The next day we did some shopping around town and cleared out. Clearing out was not quite as easy as clearing in but we found the immigration office and filled out the wrong form, then filled out the right forms, got our passport stamped by a very large and happy Samoan lady and were on our way to the prime ministers office within 30 minutes. The prime ministers office is where you can get permission to go to Savaii the island just to the west, the less populated sister island of Western Samoa. I was told the office was on the 5th floor. I went to the 5th floor and was told it was on the 3rd floor and went there to be told to go to the tourism office on the 1st floor who told me to go to the 5th floor…..Back to the 5th floor the security guy had a weird look as I walked past to the office on the left. The letter was printed and passports scanned and we were allowed to visit. Then it was off to the port captains office to pay $33 tala departure fee. I arrived at 2:45 just in time to see them all leaving early for the day, than goodness one guy had a cell phone and called his boss to help me out. I am sure they all got overtime for collecting the $33 tala and filling out my clearance papers. Next step we had to pay for the dock and wouldn’t you know it I was $20 short!! Another mile of walking back to the boat and we were all set.
That night we went out to a nice Italian restaurant Paddles and had some of the best food and service we have had in quite a while. After dinner we had a few drinks at a little bar called Y-Not and swapped fishing stories with a local charter captain. Too bad we would not be here when the big fish come up in the summer months.
From all the stories we heard this is no place to be in the summer time. It rains continuously and they get something like 300 inches of rain!! And if that is not bad enough they are located right where the major typhoons come through.. I guess that would explain all the rain.. Several have caused serious damage in the past decade.
Every morning while we were here woke to the sound of drums beating to a rhythm at 5:00 am!! What’s going on? When the sun finally rose we could see the huge canoes out practicing, each had 40 men rowing and one helmsman at the stern and a guy banging the drum up front. The boats are over 70 feet long and move right along when everyone is pulling on the oars.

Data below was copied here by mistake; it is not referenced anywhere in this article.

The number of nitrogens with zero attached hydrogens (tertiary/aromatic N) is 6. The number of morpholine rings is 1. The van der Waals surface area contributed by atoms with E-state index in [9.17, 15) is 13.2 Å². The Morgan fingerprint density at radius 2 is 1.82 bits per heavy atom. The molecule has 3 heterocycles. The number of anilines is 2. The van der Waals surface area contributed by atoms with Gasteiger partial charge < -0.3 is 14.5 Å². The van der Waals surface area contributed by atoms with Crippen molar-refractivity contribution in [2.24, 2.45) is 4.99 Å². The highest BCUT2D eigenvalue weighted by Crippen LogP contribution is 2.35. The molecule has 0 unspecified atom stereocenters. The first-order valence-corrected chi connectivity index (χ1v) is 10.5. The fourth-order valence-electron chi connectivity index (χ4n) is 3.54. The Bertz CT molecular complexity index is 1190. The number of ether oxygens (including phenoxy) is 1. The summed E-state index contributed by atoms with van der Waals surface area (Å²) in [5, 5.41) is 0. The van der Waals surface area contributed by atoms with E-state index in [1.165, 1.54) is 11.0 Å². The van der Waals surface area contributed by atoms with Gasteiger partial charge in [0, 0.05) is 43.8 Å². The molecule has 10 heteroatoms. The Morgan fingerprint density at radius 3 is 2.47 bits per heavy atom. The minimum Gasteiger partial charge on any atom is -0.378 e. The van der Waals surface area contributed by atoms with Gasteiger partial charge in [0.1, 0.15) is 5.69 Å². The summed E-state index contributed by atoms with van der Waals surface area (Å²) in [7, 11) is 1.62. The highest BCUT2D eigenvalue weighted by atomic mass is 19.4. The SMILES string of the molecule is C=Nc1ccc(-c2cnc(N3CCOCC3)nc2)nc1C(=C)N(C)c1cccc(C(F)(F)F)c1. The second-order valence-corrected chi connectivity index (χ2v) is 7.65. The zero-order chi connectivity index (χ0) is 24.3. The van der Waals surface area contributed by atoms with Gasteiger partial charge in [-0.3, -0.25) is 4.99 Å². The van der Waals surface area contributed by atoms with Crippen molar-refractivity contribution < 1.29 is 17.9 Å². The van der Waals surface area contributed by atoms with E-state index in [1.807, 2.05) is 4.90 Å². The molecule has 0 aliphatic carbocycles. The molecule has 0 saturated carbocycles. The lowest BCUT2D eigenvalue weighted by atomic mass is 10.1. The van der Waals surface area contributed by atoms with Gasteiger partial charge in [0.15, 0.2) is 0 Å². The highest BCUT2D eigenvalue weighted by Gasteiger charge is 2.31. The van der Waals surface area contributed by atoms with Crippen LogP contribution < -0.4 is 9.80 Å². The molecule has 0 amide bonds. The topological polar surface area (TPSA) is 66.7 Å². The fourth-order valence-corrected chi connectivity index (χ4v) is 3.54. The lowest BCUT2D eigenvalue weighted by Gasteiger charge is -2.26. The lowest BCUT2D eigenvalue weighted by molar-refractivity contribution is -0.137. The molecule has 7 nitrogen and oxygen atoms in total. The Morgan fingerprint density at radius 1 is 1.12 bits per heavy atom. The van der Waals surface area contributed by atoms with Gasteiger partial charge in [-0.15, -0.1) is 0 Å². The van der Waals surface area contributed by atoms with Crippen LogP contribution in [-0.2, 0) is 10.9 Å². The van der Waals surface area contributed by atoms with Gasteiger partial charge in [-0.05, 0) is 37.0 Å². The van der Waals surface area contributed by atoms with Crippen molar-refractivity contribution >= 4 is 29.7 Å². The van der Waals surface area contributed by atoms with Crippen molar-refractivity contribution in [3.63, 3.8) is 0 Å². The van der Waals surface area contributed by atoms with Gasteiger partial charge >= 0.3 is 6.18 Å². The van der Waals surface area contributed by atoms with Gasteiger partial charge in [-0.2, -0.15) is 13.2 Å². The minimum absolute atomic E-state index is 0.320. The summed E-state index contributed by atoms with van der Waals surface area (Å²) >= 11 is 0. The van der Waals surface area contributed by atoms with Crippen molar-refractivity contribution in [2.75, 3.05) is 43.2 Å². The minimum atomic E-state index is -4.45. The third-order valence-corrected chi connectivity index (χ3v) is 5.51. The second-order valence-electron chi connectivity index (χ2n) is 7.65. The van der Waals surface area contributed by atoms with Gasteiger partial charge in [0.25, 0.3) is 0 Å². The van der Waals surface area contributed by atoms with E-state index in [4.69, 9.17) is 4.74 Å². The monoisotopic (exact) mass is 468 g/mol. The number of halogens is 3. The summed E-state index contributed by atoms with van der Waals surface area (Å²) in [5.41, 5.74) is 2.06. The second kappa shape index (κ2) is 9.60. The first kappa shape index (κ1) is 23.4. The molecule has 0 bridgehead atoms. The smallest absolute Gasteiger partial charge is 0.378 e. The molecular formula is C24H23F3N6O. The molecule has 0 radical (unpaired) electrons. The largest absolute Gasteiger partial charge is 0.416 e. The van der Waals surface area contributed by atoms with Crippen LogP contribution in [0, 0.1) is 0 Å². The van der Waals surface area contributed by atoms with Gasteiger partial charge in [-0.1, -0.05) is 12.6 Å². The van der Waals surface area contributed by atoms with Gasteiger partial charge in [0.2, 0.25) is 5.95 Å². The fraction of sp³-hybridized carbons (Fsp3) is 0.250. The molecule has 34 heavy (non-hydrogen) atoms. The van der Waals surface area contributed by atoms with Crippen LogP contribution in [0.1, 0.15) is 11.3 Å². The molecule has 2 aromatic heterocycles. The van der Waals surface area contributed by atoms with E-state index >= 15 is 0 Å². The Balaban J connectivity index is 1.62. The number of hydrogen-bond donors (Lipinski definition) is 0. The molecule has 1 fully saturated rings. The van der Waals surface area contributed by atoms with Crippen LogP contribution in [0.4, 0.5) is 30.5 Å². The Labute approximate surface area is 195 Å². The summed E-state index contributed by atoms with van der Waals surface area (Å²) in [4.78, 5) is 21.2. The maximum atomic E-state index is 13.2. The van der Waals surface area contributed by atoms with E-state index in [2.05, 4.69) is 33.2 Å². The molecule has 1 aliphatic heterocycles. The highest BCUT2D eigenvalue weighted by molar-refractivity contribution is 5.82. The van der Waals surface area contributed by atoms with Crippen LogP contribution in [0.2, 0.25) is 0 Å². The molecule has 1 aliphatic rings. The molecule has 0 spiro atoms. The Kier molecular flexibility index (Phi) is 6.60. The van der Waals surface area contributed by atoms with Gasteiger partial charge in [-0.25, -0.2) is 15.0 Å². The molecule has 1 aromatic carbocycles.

Having driven around the island and spent almost a week here I still always wonder how and island can survive let alone be it’s own country. They do not worry about the things big countries do, like defense, what is to defend? They have zero military and the police force is minimal compared to most countries we visited. We never seen the fire trucks leave the firehouse or ever heard a sirens blair. While we were in Pago Pago and American island the ambulances and fire trucks were screaming at all hours of the day. It seems that if the services are there the people get used to calling them out. If they are not, well they just take care of it on their own. It is amazing of what we are used to in the states but at what cost? Like most countries in the world over half work for the government. There was a 24 hr guard at the docks to guard 12 boats that paid an average of $20 per day to be there, no profit there….All the departments we went to were well staffed and helpful but you have to ask, where does all the money come from? This country has no real exports or manufacturing to trade with. The local hills are full of dense jungle but could be covered in hardwood tree farms. The plantations that thrived in the turn of the century are all but overgrown now and pastures have a fraction of the livestock they could sustain. There is some tourism but no main resorts just small 20 to 30 room locations. We did see a lot of New Zealanders traveling here, they have just a short 4 hour flight to paradise. Having said all that Western Samoa is still a place I would definitely come back to, next time for a month not a week!
Our next adventure will be Savaii the sister island to Upolu
Until then, Live your dreams!!
Peace!! Capt Pete and Daria